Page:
2022: Year-End Events!

In the northern hemisphere, rapidly lengthening night at the expense of daylight is a clear reminder that the year is drawing to a close. However, 2022 still has some noteworthy astronomical events in its final two months.

Sun and Moon

Lunar Eclipse
On November 8th, there will be a total lunar eclipse when the Full Moon travels through the Earth’s shadow. First, it passes through the faint shadow of the Penumbra, then through the dense Umbra (see illustration below) where the darkened Moon can appear with reddish hues. This coloration has given rise in recent years to the phrase blood moon which is used to describe totality while in the Umbra. In reality, the reddish color comes from the sunlight that passes through Earth’s atmosphere at a low angle and gets refracted into the Umbra. In other words, it is the deep-red light we see during sunrise and sunset hitting the shadowed lunar disk.

Lunar Eclipse diagram showing the Moon passing through penumbra and umbra shadows cast by the Earth. The red wavy lines are deep-red rays refracted by Earth’s atmosphere into the Umbra and onto the lunar disk. Credit: NASA.

This lunar eclipse is centered on the vast Pacific Ocean. The total phase will be visible from eastern North America to Central America through to northwestern South America. China, Japan, Eastern India, Southeast Asia, and areas down to Australia will also see totality. Totality will miss Scandinavia, Europe, the Arabian Peninsula, and Africa.

The most dramatic eclipse phases are when the Moon enters, resides in, and exits the Umbra. The diagram below maps the visibility of each phase of the eclipse to the geography of the Earth. For example, in the central dark area no eclipse is visible. In the white areas, on the extreme left and right of the diagram, all phases of the event are visible. Shaded regions indicate geographic visibility of phases. Phases begin and end at moonset (left of the dark zone) and moonrise (right of the dark zone). For example, the line “U3” that runs through Central America, the tip of Florida, the coast of the mid-Atlantic states, New England, and eastern Canada indicates that anyone on that line will not see the Moon exit the Umbral shadow because that phase happens at moonset. On the other side of the world, the same “U3” line that runs through India, Western China, Kazakhstan, and Russia indicates that anyone along that line will see the Moon exiting the Umbra at moonrise.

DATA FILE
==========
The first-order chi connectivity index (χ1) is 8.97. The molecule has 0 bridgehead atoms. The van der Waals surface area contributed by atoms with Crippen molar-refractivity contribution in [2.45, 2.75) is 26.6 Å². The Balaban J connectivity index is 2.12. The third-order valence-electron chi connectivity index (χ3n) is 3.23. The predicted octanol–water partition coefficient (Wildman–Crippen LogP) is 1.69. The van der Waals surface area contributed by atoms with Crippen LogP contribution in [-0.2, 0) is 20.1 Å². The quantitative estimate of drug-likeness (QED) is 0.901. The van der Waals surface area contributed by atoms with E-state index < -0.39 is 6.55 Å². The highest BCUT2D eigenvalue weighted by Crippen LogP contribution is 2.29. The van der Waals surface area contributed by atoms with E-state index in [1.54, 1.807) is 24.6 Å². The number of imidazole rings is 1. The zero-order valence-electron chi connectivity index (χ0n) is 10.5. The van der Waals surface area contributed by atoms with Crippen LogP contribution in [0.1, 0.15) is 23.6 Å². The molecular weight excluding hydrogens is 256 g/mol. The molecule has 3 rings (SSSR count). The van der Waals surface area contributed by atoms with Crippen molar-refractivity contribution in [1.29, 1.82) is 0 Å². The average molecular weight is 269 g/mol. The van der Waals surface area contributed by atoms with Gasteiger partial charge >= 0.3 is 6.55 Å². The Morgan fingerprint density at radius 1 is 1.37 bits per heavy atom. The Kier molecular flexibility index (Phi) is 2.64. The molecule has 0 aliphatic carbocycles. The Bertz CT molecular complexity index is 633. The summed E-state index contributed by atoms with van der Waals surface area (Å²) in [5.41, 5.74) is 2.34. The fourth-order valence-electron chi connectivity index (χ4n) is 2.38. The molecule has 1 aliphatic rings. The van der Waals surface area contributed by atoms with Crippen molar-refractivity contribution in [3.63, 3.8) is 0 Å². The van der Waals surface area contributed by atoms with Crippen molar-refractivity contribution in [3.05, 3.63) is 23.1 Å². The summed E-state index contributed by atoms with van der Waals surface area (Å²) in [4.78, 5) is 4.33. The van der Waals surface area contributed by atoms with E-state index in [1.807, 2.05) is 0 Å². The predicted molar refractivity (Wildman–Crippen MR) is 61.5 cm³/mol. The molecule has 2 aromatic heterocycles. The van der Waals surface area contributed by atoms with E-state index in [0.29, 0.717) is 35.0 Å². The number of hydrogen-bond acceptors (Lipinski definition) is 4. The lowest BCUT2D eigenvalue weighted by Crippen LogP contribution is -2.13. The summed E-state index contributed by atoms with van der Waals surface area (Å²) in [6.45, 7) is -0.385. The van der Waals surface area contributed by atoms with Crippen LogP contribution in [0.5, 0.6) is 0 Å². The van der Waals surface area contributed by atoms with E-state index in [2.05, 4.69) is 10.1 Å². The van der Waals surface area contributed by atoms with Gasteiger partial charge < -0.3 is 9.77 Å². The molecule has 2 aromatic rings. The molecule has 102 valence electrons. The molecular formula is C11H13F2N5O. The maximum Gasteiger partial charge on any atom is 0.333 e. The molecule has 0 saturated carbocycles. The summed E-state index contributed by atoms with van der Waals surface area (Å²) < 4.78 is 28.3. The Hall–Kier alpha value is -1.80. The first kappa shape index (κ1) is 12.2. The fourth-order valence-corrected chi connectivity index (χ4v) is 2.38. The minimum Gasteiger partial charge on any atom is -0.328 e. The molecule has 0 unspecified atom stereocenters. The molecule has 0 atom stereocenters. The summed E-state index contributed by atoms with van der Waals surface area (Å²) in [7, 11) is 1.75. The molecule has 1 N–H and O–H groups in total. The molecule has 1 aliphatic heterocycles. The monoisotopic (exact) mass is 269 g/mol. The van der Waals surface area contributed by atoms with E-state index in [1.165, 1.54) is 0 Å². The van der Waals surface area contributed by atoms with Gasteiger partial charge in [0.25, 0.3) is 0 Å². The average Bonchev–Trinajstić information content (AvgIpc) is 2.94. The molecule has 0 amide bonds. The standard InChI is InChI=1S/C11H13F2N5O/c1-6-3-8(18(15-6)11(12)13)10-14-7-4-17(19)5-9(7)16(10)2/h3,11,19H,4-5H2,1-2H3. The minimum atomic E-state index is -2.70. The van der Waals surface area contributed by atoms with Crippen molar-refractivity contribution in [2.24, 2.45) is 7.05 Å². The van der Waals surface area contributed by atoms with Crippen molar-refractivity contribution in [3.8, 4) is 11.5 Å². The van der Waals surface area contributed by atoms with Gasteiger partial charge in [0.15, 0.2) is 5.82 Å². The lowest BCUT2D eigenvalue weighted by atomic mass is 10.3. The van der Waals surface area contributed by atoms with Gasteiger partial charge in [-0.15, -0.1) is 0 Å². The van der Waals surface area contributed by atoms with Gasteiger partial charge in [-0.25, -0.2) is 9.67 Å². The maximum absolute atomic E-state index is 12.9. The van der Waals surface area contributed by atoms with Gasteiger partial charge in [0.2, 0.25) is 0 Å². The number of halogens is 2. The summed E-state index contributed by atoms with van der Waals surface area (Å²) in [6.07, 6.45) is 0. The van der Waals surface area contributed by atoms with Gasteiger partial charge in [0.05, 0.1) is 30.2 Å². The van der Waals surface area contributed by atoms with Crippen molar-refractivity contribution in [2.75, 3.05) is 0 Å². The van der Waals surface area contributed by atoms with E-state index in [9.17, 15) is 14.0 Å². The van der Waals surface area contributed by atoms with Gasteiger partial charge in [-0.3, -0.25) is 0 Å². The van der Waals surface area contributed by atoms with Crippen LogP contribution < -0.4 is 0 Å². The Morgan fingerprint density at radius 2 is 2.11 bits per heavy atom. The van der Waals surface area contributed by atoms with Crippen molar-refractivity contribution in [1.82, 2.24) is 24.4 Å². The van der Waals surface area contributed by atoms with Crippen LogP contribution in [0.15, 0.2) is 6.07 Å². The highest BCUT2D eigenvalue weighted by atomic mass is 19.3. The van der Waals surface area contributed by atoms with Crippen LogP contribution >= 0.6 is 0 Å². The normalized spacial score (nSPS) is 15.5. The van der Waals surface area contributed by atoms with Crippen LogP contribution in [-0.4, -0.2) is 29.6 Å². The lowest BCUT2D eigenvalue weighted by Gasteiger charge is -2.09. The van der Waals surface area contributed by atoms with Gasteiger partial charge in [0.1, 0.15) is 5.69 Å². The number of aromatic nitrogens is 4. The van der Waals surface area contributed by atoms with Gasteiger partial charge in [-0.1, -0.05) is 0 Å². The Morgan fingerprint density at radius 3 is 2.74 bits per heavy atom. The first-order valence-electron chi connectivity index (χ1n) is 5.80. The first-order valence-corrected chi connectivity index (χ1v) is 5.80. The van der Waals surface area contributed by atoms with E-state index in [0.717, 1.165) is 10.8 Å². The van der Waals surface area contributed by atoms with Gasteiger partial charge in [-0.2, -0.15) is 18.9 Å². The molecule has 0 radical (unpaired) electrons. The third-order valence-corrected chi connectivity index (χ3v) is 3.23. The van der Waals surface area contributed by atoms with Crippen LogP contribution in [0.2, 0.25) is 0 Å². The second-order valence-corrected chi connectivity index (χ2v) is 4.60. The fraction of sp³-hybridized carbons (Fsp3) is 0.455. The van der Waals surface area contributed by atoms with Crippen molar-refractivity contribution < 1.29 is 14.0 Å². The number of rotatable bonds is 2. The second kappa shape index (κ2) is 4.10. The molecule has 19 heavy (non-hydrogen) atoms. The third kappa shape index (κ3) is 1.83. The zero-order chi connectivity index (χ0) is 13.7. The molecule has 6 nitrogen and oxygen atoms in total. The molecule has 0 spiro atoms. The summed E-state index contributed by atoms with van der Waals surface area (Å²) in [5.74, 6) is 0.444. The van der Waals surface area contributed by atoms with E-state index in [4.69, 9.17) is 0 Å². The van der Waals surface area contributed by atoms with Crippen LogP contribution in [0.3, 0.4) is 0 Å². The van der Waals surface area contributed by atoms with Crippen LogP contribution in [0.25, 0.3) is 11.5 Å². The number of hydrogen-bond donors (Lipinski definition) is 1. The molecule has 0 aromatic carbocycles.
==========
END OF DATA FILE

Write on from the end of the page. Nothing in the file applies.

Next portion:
Total Lunar Eclipse 2022 Nov 08 visibility. P1/P4 = first/last contact of Earth’s Penumbra with Moon (this is barely visible). U1/U4 = first/last contact of Earth’s Umbra with Moon (a “bite” is taken out of Moon). U2/U3 = begin/end of Total Eclipse (the blood moon).

Eclipse Fireballs
As a bonus, look out for fireballs in the sky during the lunar eclipse on November 8th. Meteor researchers say that the normally languid Southern Taurid Meteor shower perks up periodically and produces a swarm of meteors and bright fireballs. (Since the Moon will not be bright enough to blot these out, you can look for fireballs nightly on either side of the November 5th peak). During the umbral (totality) phase of the November 8th lunar eclipse, the sky will darken enough to show dimmer meteors from the shower as well as the fireballs. But don’t forsake the Moon for the fireballs: Taurids may hit the Moon and produce a flash. You’ll want to make a video record of the Moon while observing it through a telescope to confirm the impact. For lunar impact detection software to analyze your video, see this article on the Sky & Telescope website. For more information on the Taurid shower and fireball predictions, see this page on the International Meteor Organization website.